I was reading a blog a couple of days ago about effective ways to create a better morning routine. The article mostly contained common sense advice, but then I came across this passage and the article lost some of it’s authority:
I’m astounded by the number of people who have a cup of coffee first thing in the morning, before they’ve even had a tall glass of water. Hydrate, people! Your body is dehydrated after 8 hours of sleep, so please give it the nourishment that it needs. If you want to get fancy, you can alternate each morning between lemon water (room temperature water with a bit of freshly squeezed lemon juice stirred into it) or apple cider vinegar water (just rinse your teeth afterward so that the acids don’t harm your tooth enamel).
If your listening to carefully to how your body feels after consuming that first tall glass of water right after waking, you’ll likely notice a positive improvement. This is a terrific way to prime your body for an enjoyable and productive day ahead.
The problem is even if you put the science of hydration aside, the glaring grammatical errors on that short section distracted me away from the content and quality of the writing diminishing the value of the blogger’s words. If writers want to present themselves as professionals who write up to the gold standard of writing – that is writing that is free of spelling, punctuation, usage and grammar (SPUG) errors – then it is essential that they edit, edit, edit.
Being a writer is about expressing meaning, sharing ideas and writing in a way that allows the narrative to be conveyed without the writer’s hand being seen. SPUG errors distract from the writer’s narrative whether that is on an online chat room board, a blog or within their novels, short stories and poetry. Of course there will always be some human error, but the modern writer not only has to perfect the art and craft of writing they have to market themselves to publishers and the reading public as a professional writer. Blogs form part of the personal persona that is crucial for writers marketing themselves to be self published and/or traditionally published. Publishing companies want to establish that a writer has developed a suitable size following online to help secure sale figures. If you self publish then it is essential to make sure you have a positive public persona, otherwise how else will you be noticed among the plethora of other new and established writers? If you do not edit your blogs and get your writing professionally edited by a third party before you publish you will diminish the value of your work and send grammar Nazi’s across the world into a frenzy looking for the red pen to correct your work. On a more serious note, if you want people to read your writing, provide positive reviews and offer word of mouth recommendation of your work to other potential readers then worm out those SPUG errors before you hit send.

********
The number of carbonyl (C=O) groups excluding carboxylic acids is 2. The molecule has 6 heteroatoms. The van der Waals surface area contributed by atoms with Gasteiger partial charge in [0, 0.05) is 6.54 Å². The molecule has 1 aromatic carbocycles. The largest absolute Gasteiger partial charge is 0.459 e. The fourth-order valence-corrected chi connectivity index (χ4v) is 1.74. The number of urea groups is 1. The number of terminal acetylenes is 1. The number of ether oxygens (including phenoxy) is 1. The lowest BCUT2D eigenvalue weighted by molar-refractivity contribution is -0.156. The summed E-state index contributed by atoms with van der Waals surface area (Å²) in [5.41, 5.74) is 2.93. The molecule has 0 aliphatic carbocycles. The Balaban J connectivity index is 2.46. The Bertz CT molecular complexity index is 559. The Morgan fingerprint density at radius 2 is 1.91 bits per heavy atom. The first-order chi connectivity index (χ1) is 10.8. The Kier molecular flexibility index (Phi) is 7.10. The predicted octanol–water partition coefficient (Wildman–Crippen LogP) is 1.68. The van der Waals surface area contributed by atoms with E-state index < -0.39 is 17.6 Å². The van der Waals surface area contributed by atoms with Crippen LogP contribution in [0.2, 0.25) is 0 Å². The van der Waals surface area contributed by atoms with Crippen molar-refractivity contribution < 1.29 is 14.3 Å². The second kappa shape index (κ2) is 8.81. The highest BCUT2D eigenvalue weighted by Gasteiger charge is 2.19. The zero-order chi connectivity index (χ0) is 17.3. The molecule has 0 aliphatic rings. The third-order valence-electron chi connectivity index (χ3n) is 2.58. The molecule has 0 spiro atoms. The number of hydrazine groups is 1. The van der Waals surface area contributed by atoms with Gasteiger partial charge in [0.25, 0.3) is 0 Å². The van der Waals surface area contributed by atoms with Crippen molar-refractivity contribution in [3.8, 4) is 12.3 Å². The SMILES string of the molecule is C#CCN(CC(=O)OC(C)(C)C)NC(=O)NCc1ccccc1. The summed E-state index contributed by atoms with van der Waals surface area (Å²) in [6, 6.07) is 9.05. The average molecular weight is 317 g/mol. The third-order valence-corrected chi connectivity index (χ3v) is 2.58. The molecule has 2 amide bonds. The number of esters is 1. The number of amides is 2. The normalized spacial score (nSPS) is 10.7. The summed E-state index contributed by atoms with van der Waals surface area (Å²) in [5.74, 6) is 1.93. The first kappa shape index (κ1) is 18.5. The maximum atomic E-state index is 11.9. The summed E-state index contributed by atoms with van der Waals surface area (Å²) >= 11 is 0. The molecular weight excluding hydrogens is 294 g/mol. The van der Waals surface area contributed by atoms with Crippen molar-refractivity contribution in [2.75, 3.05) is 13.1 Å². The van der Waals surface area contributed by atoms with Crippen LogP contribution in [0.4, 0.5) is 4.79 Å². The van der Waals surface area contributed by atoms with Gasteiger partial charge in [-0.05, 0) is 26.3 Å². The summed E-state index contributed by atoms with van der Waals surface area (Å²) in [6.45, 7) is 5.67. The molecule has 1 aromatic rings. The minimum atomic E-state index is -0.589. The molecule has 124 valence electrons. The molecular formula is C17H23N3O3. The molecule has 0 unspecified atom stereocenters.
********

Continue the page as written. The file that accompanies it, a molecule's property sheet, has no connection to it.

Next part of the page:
Being a grammar Nazi is perhaps a valuable quality in a writer, but it can ruin some otherwise pleasant reading. Did your eye turn to the mistakes in the quoted paragraph and make you cringe? Is it perhaps easier to see errors in others’ writing because with our own writing we know full well what it is that we are trying to say and therefore become blind to glaring mistakes in our work? I know when I look back at my own writing it is only after a significant break that I can begin to see the errors in what I have written. I find that errors in my work are often a gap between what I meant and what I typed, a momentary short circuit between the message from my brain to my hand. Of course I will never catch all the errors in my writing, but I am aware that grammar is not my strongest point and that I need to focus on it. Before any of my novels are made available to the public I will certainly ensure that they are professionally edited. How embarrassing would it be to complain about spelling, grammar, usage and punctuation errors only for reviews of my work to be criticised for them.
I have my red ‘correcting’ pen at the ready.